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One-To-One Meetings: The Key To High Performance Coaching


by Bill Eckstrom and Sarah Wirth, authors of “The Coaching Effect: What Great Leaders Do to Increase Sales, Enhance Performance, and Sustain Growth

Nothing elevates performance more than coaching. This is what our decades of research has taught us. But what separates high-growth coaches (i.e. managers who coach as opposed to just manage) from their less effective peers?

One key tool in the toolbox of the best coaches is the one-to-one meeting. Many coaches resist one-to-one meetings because they feel they already communicate with their team enough. They may have quick calls to discuss upset customers, or they may reply to an email about pricing concerns. Most coaches have an open-door policy, so people can drop in and talk about issues whenever they feel the need.

But the vast majority of these individual conversations are reactive; they only occur when team members reach out. So the team members who get the most help are the ones who ask for it. Those who don’t often reach out to their coaches with questions are not receiving the individual time they need.

Moreover, under this reactive approach, nobody is getting strategic time with their coach. Conversations are usually isolated to specific, narrow issues.

If you don’t want to miss out on the performance improvement your team could achieve, you need commit to consistent, effective one-to-one meetings. Here are some best practices for one-to-one meetings, followed by a step by step template you can follow.

Set an agenda.

Most coaches have participated in enough one-to-one meetings to know that the wrong agenda can make a meeting feel boring, repetitive, and even useless. However, the right agenda can help increase communication, camaraderie, engagement, and productivity.

Unfortunately, most coaches make the mistake of using their one-to-one meetings simply to touch base on their team members’ current priorities and tasks. The meeting agenda, if they have one, is filled with updates on customers, projects, and internal priorities. But rarely does it address the team member’s work on a more holistic level — their bigger-picture concerns, their developmental needs, or their personal goals. This leaves the one-to-one meeting being merely a tactical update of current work rather than a strategic discussion of ways for the team member to develop and improve his or her performance.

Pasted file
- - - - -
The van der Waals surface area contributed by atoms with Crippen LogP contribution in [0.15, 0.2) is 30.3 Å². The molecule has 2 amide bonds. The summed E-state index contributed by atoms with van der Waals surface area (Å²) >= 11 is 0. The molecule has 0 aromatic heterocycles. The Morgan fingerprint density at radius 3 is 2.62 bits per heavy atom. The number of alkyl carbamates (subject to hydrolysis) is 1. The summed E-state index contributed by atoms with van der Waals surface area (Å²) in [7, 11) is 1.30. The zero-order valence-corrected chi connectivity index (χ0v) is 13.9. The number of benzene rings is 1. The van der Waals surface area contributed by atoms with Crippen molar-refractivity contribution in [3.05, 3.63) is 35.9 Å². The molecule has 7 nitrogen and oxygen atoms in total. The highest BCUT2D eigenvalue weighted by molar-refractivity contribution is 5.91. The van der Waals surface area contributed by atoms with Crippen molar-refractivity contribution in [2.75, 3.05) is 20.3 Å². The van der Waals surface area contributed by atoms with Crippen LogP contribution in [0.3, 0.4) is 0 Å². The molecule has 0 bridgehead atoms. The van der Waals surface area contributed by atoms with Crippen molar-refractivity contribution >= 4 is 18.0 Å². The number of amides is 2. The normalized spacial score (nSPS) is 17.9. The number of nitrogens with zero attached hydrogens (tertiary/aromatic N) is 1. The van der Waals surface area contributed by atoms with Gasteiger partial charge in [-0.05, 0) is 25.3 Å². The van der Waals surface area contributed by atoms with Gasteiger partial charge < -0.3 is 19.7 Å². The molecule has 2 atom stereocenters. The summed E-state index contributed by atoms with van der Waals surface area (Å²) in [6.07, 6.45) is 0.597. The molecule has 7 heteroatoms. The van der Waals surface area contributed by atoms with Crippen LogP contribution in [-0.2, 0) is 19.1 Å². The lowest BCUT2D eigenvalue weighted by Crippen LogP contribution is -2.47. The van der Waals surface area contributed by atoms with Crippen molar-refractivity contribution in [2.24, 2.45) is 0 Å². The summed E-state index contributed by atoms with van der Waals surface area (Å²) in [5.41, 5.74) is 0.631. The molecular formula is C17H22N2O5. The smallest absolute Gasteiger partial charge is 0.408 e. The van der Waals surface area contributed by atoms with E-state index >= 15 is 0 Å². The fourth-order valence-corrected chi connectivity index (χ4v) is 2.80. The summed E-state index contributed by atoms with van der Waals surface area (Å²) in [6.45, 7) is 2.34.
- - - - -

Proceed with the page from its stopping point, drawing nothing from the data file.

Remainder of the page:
To get the most value from your one-to-one meetings, you need to first fine-tune what you discuss. Stop the dialogue from being merely tactical. You can do this by using a consistent agenda that is more developmental and strategic and has the needs of your team members at the center.

Focus on personal updates.

Always begin by asking your team members about what’s going on with them personally. This can be a simple check-in such as, “Hey, how was your weekend?” Or touch base on what they care about by asking, “How was your daughter’s soccer game?”

You may wonder if this type of exchange really matters. Our research shows unequivocally that it does.  Letting your team members know you care about them on a personal level is essential to establishing trust, which will in turn help them grow. How can you possibly encourage your team members to take on challenges outside their comfort zone if they feel you don’t even know and care about them as people?